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From: The New York Times

What’s Life Like After Depression? Surprisingly, Little Is Known

A generation ago, depression was viewed as an unwanted guest: a gloomy presence that might appear in the wake of a loss or a grave disappointment and was slow to find the door. The people it haunted could acknowledge the poor company — I’ve been a little depressed since my father died — without worrying that they had become chronically ill.

Today, the condition has been recast in the medical literature as a darker, more permanent figure, a monster in the basement poised to overtake the psyche. For decades, researchers have debated the various types of depression, from mild to severe to “endogenous,” a rare, near-paralyzing despair. Hundreds of studies have been conducted, looking for markers that might predict the course of depression and identify the best paths to recovery. But treatment largely remains a process of trial and error. A drug that helps one person can make another worse. The same goes for talk therapies: some patients do very well, others don’t respond at all.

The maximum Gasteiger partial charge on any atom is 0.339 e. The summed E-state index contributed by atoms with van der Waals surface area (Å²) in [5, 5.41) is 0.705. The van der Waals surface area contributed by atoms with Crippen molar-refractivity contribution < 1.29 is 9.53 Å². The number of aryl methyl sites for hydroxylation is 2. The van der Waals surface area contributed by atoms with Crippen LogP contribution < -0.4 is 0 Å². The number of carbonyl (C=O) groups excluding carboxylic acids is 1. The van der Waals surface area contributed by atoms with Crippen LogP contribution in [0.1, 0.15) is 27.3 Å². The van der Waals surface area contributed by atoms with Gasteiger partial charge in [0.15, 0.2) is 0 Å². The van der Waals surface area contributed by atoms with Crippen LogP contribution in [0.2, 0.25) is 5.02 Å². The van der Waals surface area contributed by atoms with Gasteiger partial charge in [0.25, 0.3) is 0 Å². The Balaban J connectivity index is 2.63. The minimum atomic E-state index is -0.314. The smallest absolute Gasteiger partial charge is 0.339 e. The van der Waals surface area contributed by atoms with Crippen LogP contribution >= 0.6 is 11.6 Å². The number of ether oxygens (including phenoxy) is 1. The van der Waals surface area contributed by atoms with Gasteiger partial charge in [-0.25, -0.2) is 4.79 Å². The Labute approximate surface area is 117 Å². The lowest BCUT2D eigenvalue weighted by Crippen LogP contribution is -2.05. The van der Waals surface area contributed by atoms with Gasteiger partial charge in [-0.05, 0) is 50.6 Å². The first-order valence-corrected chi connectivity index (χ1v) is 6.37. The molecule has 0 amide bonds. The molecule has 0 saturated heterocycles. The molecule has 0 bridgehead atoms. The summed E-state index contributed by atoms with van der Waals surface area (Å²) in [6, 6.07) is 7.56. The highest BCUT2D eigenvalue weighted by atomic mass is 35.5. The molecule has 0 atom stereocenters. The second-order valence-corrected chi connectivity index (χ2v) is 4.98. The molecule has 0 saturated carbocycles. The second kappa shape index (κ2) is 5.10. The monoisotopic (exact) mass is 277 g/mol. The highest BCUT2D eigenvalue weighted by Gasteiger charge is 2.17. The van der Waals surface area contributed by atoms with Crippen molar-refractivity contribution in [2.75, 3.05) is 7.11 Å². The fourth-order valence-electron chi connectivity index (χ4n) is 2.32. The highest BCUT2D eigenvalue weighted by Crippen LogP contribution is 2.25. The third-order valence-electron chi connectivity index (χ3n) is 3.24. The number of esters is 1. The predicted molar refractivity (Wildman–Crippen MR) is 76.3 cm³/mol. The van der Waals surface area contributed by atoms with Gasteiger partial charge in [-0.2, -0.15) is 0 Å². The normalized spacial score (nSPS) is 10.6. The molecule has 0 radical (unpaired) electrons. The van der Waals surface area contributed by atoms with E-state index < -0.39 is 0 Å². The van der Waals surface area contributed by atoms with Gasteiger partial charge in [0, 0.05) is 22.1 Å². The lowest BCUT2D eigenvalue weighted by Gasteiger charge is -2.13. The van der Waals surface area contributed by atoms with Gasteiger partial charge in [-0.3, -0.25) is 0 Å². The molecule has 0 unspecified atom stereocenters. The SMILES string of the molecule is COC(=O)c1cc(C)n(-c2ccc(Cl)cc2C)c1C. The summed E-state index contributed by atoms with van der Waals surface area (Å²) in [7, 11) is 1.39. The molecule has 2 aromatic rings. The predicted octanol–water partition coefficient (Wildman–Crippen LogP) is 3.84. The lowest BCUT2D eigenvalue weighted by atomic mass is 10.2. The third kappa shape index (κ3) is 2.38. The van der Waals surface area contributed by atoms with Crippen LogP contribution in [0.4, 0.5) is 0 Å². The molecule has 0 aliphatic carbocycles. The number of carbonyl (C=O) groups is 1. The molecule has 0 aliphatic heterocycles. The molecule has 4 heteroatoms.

“If you got a depression diagnosis, one of the most basic things you want to know is, what are the chances of my life returning to normal or becoming optimal afterward?” said Jonathan Rottenberg, a professor of psychology at the University of South Florida. “You’d assume we’d have an answer to that question. I think it’s embarrassing that we don’t.”

Read the whole story: The New York Times

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Comments

I lived with depression for over 50 years. This past spring I had 30 sessions of TMS – transcranial magnetic stimulation. My depressions disappeared! I like myself after depression, and I am energetically moving ahead with my life.

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